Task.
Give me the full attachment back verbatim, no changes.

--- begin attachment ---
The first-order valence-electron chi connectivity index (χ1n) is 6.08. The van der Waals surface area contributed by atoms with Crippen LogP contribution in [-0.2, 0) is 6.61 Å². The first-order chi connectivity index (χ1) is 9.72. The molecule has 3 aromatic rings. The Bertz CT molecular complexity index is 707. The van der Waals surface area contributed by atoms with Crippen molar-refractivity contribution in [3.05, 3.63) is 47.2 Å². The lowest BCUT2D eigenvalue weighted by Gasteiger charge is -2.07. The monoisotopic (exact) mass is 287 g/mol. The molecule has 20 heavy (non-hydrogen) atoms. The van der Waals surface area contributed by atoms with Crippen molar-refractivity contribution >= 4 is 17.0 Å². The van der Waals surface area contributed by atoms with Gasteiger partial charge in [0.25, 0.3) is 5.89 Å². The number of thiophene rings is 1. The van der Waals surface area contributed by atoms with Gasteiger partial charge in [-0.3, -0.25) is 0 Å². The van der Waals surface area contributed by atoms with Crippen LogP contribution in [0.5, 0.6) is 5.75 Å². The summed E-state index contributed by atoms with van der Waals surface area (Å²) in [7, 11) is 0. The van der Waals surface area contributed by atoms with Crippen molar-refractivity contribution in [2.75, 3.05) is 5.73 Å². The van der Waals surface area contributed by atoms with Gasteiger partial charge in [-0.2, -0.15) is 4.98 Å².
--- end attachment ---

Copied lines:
The first-order valence-electron chi connectivity index (χ1n) is 6.08. The van der Waals surface area contributed by atoms with Crippen LogP contribution in [-0.2, 0) is 6.61 Å². The first-order chi connectivity index (χ1) is 9.72. The molecule has 3 aromatic rings. The Bertz CT molecular complexity index is 707. The van der Waals surface area contributed by atoms with Crippen molar-refractivity contribution in [3.05, 3.63) is 47.2 Å². The lowest BCUT2D eigenvalue weighted by Gasteiger charge is -2.07. The monoisotopic (exact) mass is 287 g/mol. The molecule has 20 heavy (non-hydrogen) atoms. The van der Waals surface area contributed by atoms with Crippen molar-refractivity contribution >= 4 is 17.0 Å². The van der Waals surface area contributed by atoms with Gasteiger partial charge in [0.25, 0.3) is 5.89 Å². The number of thiophene rings is 1. The van der Waals surface area contributed by atoms with Gasteiger partial charge in [-0.3, -0.25) is 0 Å². The van der Waals surface area contributed by atoms with Crippen LogP contribution in [0.5, 0.6) is 5.75 Å². The summed E-state index contributed by atoms with van der Waals surface area (Å²) in [7, 11) is 0. The van der Waals surface area contributed by atoms with Crippen molar-refractivity contribution in [2.75, 3.05) is 5.73 Å². The van der Waals surface area contributed by atoms with Gasteiger partial charge in [-0.2, -0.15) is 4.98 Å².